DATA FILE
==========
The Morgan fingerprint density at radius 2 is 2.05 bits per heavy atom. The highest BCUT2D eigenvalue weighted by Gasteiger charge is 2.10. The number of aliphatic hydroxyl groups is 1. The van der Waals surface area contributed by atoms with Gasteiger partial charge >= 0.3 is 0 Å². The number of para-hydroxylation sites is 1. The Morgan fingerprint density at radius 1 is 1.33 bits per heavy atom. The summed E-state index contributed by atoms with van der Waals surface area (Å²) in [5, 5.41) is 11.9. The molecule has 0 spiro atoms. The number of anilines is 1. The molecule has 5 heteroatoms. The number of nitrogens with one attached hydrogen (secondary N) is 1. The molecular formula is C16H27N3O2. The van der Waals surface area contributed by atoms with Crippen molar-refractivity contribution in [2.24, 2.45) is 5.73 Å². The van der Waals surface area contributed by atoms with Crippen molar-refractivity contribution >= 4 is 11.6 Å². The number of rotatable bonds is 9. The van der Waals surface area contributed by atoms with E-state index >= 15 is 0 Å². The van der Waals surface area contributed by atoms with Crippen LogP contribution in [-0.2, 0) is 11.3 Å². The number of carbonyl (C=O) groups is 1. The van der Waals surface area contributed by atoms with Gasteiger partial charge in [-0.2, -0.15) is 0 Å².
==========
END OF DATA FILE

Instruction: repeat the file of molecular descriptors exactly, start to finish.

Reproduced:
The Morgan fingerprint density at radius 2 is 2.05 bits per heavy atom. The highest BCUT2D eigenvalue weighted by Gasteiger charge is 2.10. The number of aliphatic hydroxyl groups is 1. The van der Waals surface area contributed by atoms with Gasteiger partial charge >= 0.3 is 0 Å². The number of para-hydroxylation sites is 1. The Morgan fingerprint density at radius 1 is 1.33 bits per heavy atom. The summed E-state index contributed by atoms with van der Waals surface area (Å²) in [5, 5.41) is 11.9. The molecule has 0 spiro atoms. The number of anilines is 1. The molecule has 5 heteroatoms. The number of nitrogens with one attached hydrogen (secondary N) is 1. The molecular formula is C16H27N3O2. The van der Waals surface area contributed by atoms with Crippen molar-refractivity contribution in [2.24, 2.45) is 5.73 Å². The van der Waals surface area contributed by atoms with Crippen molar-refractivity contribution >= 4 is 11.6 Å². The number of rotatable bonds is 9. The van der Waals surface area contributed by atoms with E-state index >= 15 is 0 Å². The van der Waals surface area contributed by atoms with Crippen LogP contribution in [-0.2, 0) is 11.3 Å². The number of carbonyl (C=O) groups is 1. The van der Waals surface area contributed by atoms with Gasteiger partial charge in [-0.2, -0.15) is 0 Å².